\vv(2^{k})\equiv \mod{8} {32}\text{ \rm for }k\geq 8
\end{eqnarray*}
(which does hold), one needs to perform only a finite number of calculations: all what is demanded is to check that this congruence holds for $k$ up to a given bound, to be rest assured that this holds throughout.
Indeed, according to the Theorem \ref{thm3}, two numbers $2^{k+1}$ and $2^{k}$ will eventually qualify for the same entry in the table for $k$ large enough (or be both left out of the table).
For the very same reason, this allows to make the following claim. Let $a\in\mathbb{Z}$. Then there exists
\begin{eqnarray*}
\lim\limits_{k\rightarrow\infty}\vv(2^{k}+a)=\Theta(a)\in\mathbb{Z}_{2};
\end{eqnarray*}
here $\mathbb{Z}_{2}$ stands for the ring of $2-$adic integers, and the limit is taken in $2-$adic topology. A generalization of this is the following
\begin{corollary}
Let $P(x)=\sum_{i=0}^{d}a_{i}x^{i}$ be a polynomial with non-negative integral coefficients. Then for every integer $N\in\mathbb{N}$ there exists $k_{0}\in\mathbb{N}$ such that
\begin{eqnarray*}
\vv\Big{(}P(2^{k+1})\Big{)}\equiv \mod{\vv\Big{(}P(2^{k})\Big{)}} {2^{N}} \text{ for }k\geq k_{0}.
\end{eqnarray*}
\end{corollary}
According to Theorem \ref{teom}, if a polynomial $P(x)=\sum_{i=0}^{d}a_{i}x^{i}$, $a_{d}\geq 1$, has at least one negative coefficient $a_{i}<0$ with $i\geq 1$, then $\vv(P(2^{k}))\rightarrow0$ in $2-$adic topology.\\
We finish with providing the table for $\vv(n)$ modulo $8$.
\begin{center}
\begin{tabular}{|r | r|r|}
\hline
\multicolumn{3}{|c|}{\textbf{2. Sequence $\vv(n)$ modulo $8$, $n\geq 7$}}\\
\hline
$n$ & $\vv(n)\text{ (mod }8)$ & $\text{Condition}$\\
\hline
$2^{k}+2^{l}+2^{m}-2$ & $6$& $k>l>m\geq 1$ \\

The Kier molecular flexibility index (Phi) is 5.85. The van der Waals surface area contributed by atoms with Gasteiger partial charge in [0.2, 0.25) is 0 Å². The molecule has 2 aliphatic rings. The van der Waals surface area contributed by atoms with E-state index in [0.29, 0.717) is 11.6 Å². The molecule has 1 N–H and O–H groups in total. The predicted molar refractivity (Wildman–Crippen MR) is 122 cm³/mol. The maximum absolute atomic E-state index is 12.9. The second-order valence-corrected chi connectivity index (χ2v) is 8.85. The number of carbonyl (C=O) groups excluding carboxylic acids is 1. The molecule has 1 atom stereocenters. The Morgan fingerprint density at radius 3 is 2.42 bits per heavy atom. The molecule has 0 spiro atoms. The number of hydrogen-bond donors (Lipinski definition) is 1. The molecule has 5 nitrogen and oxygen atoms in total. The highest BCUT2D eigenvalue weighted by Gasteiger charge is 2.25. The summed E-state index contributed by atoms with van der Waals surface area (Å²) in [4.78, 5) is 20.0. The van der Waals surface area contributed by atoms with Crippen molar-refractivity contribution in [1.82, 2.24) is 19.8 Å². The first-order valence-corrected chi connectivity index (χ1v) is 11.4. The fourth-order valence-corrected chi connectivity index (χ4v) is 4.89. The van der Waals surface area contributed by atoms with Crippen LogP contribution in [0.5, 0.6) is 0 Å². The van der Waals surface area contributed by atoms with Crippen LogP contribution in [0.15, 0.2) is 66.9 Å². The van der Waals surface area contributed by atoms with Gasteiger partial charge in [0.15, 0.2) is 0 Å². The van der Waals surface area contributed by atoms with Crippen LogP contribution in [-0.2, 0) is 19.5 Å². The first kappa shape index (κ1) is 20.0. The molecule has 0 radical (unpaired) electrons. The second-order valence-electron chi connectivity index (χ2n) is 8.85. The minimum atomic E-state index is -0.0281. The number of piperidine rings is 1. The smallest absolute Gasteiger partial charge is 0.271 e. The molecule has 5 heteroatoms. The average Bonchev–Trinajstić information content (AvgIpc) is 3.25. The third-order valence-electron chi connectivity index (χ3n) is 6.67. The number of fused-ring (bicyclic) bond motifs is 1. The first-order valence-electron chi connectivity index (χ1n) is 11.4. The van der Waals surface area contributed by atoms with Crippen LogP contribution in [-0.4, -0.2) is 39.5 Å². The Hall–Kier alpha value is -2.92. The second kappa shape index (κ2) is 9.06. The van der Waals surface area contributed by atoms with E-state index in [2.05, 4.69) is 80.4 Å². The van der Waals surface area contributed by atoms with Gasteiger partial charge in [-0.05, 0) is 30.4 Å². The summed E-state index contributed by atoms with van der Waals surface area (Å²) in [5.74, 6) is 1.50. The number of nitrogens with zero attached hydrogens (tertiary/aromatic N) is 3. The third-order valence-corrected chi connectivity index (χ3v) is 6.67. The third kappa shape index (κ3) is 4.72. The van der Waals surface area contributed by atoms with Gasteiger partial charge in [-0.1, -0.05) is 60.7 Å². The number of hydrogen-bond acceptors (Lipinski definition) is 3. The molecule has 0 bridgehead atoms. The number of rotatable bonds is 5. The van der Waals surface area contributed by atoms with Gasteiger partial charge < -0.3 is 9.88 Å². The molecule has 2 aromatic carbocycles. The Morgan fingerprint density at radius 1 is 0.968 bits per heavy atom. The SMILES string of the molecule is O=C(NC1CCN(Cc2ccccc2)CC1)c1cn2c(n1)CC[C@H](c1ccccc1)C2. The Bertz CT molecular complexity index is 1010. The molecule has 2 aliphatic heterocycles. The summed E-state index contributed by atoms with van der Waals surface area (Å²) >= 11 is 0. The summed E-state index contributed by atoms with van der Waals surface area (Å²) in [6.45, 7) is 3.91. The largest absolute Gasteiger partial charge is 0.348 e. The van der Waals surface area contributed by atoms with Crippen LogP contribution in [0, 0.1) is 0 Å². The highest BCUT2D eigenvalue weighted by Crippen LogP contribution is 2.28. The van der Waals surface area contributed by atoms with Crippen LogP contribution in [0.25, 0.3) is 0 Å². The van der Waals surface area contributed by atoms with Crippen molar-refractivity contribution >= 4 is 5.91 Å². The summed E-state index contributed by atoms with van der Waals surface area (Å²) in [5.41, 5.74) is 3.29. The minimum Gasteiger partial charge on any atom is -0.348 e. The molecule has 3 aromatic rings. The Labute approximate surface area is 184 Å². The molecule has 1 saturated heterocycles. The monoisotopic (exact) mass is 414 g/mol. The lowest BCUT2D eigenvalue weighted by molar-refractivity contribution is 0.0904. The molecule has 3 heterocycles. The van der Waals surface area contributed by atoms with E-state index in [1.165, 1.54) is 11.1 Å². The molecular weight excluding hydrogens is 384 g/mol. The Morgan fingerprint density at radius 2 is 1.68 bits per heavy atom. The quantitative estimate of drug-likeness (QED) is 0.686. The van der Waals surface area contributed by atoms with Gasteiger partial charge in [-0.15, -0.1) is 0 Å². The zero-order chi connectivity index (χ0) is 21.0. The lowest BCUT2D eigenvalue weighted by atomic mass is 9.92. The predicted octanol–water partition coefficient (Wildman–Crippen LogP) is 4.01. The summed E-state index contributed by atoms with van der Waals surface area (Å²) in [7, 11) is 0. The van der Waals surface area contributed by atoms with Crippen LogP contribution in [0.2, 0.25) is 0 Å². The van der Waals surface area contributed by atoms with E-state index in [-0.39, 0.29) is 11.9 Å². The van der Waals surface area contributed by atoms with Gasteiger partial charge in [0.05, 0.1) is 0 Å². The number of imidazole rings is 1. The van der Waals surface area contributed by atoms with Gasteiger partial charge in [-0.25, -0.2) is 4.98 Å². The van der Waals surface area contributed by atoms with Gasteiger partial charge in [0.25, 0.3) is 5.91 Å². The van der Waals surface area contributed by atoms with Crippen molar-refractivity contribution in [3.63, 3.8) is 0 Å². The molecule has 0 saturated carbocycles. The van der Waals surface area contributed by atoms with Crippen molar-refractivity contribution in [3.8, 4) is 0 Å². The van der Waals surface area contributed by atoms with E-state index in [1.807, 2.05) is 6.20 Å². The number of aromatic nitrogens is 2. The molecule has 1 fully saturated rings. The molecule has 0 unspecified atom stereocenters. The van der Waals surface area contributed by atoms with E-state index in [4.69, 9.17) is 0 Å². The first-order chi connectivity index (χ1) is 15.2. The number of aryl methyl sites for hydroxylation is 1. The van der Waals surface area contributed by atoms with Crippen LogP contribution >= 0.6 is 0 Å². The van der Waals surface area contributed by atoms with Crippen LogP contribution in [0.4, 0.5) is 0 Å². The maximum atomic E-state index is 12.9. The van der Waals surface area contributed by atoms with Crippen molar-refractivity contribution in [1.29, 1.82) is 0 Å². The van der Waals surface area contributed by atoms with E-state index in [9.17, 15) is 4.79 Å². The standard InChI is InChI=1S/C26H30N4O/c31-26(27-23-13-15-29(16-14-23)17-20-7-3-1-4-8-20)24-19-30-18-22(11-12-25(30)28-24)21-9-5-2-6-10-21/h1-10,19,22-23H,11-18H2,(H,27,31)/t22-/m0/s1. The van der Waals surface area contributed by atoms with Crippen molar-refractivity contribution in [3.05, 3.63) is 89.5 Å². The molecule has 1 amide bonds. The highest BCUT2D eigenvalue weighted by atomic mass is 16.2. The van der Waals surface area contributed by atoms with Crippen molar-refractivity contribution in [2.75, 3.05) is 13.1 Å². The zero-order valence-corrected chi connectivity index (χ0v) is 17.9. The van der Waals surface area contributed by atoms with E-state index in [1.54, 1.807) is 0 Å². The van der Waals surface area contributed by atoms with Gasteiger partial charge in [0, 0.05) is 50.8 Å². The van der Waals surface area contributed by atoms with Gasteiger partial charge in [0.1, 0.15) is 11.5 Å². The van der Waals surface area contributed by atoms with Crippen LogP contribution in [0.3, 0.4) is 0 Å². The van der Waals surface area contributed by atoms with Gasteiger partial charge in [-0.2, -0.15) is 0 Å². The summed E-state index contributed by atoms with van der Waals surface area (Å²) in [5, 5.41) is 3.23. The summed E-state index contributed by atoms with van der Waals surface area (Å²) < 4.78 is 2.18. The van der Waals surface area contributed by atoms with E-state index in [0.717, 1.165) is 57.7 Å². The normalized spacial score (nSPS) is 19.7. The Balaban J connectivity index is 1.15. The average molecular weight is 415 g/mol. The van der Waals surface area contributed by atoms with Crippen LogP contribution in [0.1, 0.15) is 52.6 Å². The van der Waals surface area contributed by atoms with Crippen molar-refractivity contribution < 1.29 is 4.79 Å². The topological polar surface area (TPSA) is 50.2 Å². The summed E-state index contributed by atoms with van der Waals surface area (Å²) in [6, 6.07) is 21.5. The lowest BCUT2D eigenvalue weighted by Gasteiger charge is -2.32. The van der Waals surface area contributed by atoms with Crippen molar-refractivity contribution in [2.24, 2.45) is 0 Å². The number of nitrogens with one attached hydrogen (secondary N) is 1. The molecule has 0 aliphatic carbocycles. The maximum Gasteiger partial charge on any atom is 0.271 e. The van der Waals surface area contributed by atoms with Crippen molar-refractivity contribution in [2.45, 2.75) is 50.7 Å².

$2^{k}-2$ & $2$& $k\geq 2$\\
$3\cdot2^{k}-2$ & $6$& $k\geq 1$\\
$\text{Other even numbers}$ & $0$& $ $\\
$2^{k}-1$ & $7$ & $k\geq 3$\\
$2^{k}+1$ & $6$ & $k\geq 4$\\
$2^{k}+2^{l}-1$ & $2$ & $k>l\geq 2$\\
$2^{k}-3$ & $4$ & $k\geq 4$\\
$3\cdot2^{k}-3$ & $4$ & $k\geq 3$\\
$2^{k}+2^{l}+2^{m}-3$ & $4$ & $k>l>m\geq 2$\\
$\text{Other odd numbers}$ & $0$ & $ $\\
\hline
\end{tabular}\\
\end{center}
Thus, for example, $4|\vv(2n)\Rightarrow8|\vv(2n)$. The complete table for $2^{N}=16$ has the following entries, which are not members of larger classes:
\begin{eqnarray*}
\vv(7\cdot2^{k}-2)\equiv \mod{14} {16} \text{ for }k\geq 1,
\quad\vv(5\cdot2^{k}-2)\equiv \mod{8} {16} \text{ for }k\geq 3.
\end{eqnarray*}
One could wonder, for example, whether these have combinatoric proofs.\\
\noindent Concerning the condition (\ref{bound}), it is certainly not
sharp for $N>2$, as the above table for $2^{N}=8$ suggests. Employing
this table, we can show that in fact $2^{N}$ on the right hand side can
be replaced by $2^{N-1}+2^{N-3}-1$ for $N\geq 4$. This might be also
far from the optimal for larger $N$.
\noindent\begin{center}
\begin{tabular}{|r| r r||r| r r||r| r r|}
\hline
\multicolumn{9}{|c|}{\textbf{3. Sequence $\vv(n)$}}\\
\hline
$n$ & $\vv(n)$& mod $64$& $n$ & $\vv(n)$& mod $64$ & $n$ & $\vv(n)$& mod $64$\\
\hline
$1$ & $1$&$000001$ &$25$&$ 882468$&$100100$ &$49$&$751322695068$&$011100$\\
$2$ & $2$&$000010$ &$26$&$ 1558798$&$001110$ &$50$&$1327134992166$&$100110$\\
$3$ & $3$&$000011$ &$27$&$ 2753448$&$101000$ &$51$&$2344248747712$&$000000$\\
$4$ & $6$&$000110$ &$28$&$ 4863696$&$010000$ &$52$&$4140876568224$&$100000$\\
$5$ & $10$&$001010$ &$29$&$ 8591212$&$101100$ &$53$&$7314436562436$&$000100$\\